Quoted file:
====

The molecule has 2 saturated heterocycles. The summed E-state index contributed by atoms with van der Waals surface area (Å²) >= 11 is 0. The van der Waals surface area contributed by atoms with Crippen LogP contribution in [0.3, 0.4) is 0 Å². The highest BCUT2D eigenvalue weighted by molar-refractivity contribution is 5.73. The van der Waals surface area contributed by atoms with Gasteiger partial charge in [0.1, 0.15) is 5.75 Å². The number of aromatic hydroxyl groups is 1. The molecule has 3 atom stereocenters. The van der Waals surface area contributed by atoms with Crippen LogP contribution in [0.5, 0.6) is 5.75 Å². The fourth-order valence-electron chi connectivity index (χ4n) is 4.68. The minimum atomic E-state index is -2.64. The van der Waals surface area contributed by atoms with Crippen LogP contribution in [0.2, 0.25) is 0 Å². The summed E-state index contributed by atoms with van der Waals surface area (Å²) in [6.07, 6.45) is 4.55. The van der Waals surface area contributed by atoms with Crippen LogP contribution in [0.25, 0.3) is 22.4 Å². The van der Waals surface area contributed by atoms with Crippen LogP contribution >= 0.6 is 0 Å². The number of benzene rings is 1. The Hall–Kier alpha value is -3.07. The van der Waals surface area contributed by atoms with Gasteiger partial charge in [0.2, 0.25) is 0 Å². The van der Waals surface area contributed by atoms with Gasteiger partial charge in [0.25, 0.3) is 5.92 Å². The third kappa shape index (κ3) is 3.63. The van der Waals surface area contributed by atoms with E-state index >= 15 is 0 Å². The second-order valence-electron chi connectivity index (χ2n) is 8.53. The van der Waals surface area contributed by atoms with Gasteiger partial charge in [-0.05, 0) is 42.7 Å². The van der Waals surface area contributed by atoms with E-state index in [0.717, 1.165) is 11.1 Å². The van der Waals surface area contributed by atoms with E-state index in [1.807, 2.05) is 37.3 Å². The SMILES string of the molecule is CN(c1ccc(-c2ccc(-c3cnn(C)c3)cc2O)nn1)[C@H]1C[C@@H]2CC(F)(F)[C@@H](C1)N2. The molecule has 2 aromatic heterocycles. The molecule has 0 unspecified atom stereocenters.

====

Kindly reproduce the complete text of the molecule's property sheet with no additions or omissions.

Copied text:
The molecule has 2 saturated heterocycles. The summed E-state index contributed by atoms with van der Waals surface area (Å²) >= 11 is 0. The van der Waals surface area contributed by atoms with Crippen LogP contribution in [0.3, 0.4) is 0 Å². The highest BCUT2D eigenvalue weighted by molar-refractivity contribution is 5.73. The van der Waals surface area contributed by atoms with Gasteiger partial charge in [0.1, 0.15) is 5.75 Å². The number of aromatic hydroxyl groups is 1. The molecule has 3 atom stereocenters. The van der Waals surface area contributed by atoms with Crippen LogP contribution in [0.5, 0.6) is 5.75 Å². The fourth-order valence-electron chi connectivity index (χ4n) is 4.68. The minimum atomic E-state index is -2.64. The van der Waals surface area contributed by atoms with Crippen LogP contribution in [0.2, 0.25) is 0 Å². The summed E-state index contributed by atoms with van der Waals surface area (Å²) in [6.07, 6.45) is 4.55. The van der Waals surface area contributed by atoms with Crippen LogP contribution in [0.25, 0.3) is 22.4 Å². The van der Waals surface area contributed by atoms with Crippen LogP contribution >= 0.6 is 0 Å². The number of benzene rings is 1. The Hall–Kier alpha value is -3.07. The van der Waals surface area contributed by atoms with Gasteiger partial charge in [0.2, 0.25) is 0 Å². The van der Waals surface area contributed by atoms with Gasteiger partial charge in [0.25, 0.3) is 5.92 Å². The third kappa shape index (κ3) is 3.63. The van der Waals surface area contributed by atoms with E-state index >= 15 is 0 Å². The second-order valence-electron chi connectivity index (χ2n) is 8.53. The van der Waals surface area contributed by atoms with Gasteiger partial charge in [-0.05, 0) is 42.7 Å². The van der Waals surface area contributed by atoms with E-state index in [0.717, 1.165) is 11.1 Å². The van der Waals surface area contributed by atoms with E-state index in [1.807, 2.05) is 37.3 Å². The SMILES string of the molecule is CN(c1ccc(-c2ccc(-c3cnn(C)c3)cc2O)nn1)[C@H]1C[C@@H]2CC(F)(F)[C@@H](C1)N2. The molecule has 2 aromatic heterocycles. The molecule has 0 unspecified atom stereocenters.